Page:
The Far Flung Future of 1999

          The future is a scary place with towering insurmountable white walls. It’s a three mile square smack dab in the middle of Dis and its residents are almost unknowable. I had business there. I had a bit of something that they didn’t want me to have. It might have been a battery, maybe a bomb; it was plasticine, purple and has a coil. Haley was nervous; I was nervous too but I knew I didn’t have a firearm. Haley was less comfortable unarmed, despite her arms being twice mine in strength and length.
          “Maybe you should stay behind.”
          She seemed a little hurt by that but there’s not much logic that says I was wrong. After 2160, Humanity gets jumpy and you can never quite tell what a man who’s decided to wear a white lycra bodysuit with a bright red tie thinks is sensible. There was one on either side scanning traffic going in. Their posture told me that the power tools in their hands were actually weapons. I could almost make out the text being displayed on their huge granny sunglasses. I suppose it was weather and sports scores, maybe celebrity gossip.
          This corridor was about long enough to cross a decent river and we were quickly approaching the point where leaving would be inconvenient or worse, suspicious. If I didn’t return the purple thingmabop they’d come looking for it surely. The scanners were quickly approaching and the solemn ridiculous guards were beginning to pick up on the nervousness of my friend. I promptly found Haley’s hand and she looked down at me. I tried to sing a little under my breath.
          …out of the blue and into the black…
          The trick to lullabies is there not for the baby, they’re for the parent. I use to sing Sex and Candy when fiddling with diapers. Kept me calm. I was never any good at it though.
          I was hoping that there was a transitive property to my calm, despite it never working before. Seemed to. I stepped through the scanner first.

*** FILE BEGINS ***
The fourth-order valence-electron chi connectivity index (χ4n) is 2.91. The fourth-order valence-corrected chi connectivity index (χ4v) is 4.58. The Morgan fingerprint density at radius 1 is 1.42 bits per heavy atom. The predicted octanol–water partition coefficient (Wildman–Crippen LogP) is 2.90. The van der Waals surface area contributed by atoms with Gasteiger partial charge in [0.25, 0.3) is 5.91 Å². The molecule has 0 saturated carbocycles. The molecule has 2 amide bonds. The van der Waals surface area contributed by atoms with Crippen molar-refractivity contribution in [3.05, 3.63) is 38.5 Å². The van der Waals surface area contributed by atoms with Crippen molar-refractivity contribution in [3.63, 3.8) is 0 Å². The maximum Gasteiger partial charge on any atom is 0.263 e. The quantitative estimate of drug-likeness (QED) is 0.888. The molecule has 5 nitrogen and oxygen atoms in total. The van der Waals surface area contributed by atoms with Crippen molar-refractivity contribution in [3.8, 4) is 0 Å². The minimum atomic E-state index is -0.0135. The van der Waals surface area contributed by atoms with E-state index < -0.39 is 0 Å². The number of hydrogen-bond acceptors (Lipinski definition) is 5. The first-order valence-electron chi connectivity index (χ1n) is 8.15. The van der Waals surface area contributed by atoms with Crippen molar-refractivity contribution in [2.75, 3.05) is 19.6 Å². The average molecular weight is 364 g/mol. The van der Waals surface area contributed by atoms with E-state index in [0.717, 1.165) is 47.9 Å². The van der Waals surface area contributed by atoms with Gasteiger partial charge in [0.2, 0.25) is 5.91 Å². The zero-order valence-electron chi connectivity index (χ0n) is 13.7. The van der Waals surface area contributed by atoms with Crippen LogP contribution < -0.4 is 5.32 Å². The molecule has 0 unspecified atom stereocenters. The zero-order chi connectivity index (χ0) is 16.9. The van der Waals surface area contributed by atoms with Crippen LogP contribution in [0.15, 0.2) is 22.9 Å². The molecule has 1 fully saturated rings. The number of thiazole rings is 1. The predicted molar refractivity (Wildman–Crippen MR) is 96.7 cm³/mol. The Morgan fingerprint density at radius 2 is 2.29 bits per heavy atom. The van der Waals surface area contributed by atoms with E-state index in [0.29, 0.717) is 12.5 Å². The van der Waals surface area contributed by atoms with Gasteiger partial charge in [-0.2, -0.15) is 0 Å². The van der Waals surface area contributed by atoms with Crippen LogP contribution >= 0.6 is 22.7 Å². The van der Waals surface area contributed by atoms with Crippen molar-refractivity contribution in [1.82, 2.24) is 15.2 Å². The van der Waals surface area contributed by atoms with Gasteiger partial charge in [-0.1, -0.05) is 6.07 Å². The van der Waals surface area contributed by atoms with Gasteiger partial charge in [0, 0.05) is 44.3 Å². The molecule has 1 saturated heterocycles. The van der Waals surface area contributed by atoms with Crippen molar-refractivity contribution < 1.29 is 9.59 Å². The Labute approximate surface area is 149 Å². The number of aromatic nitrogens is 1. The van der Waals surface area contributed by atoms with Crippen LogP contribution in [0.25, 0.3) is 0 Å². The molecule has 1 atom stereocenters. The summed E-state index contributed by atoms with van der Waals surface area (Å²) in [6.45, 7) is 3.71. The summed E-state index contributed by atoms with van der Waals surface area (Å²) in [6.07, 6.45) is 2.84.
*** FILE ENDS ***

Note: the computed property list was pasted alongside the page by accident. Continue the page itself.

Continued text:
1999, Homo Sapient. 91 kilos. Cleared for Sector 1.
          The LCD seemed smug. I wasn’t going to argue, especially when I had a favorable answer at home. It was Haley’s turn.
          ????, ????, 120 kilos. Contaminant.
          Red lights, sirens and powered drills aimed at my friends head: calm was gone. I was pointing what looked like a studfinder back at them; stunguns didn’t even really look intimidating back in the day. Every part of the standoff was bluffing to a degree, but they had 3 clear advantages: (1) I knew their guns killed (2) I had one feasible shot, while they were 2 (3) My gun only stunned. To my surprises, Haley had not pulled out that revolver of hers. Too bad, the Old West somehow just knew how to stay imposing through the years.
          After a couple seconds I holstered my incredibly dangerous Builder’s Square bargain bin weapon. Slowly I pulled out the purple thing and put it at my feet, very calm, very cool.
          “This is yours. We’re done?”
          They didn’t speak English, they didn’t deem it prudent. Their Hiatachis lowered to the ground. Me and my friend slowly backed out of the line. After an awkward close to a mile backtrack we were out.
          “Sorry I cost you that finder’s fee.”
          “Oh, wasn’t like I needed it.”
          True, it was clothes I needed… and food.
          “Amber?”
          “Uh huh?”
          “You’re holding my hand again.”
          So I was.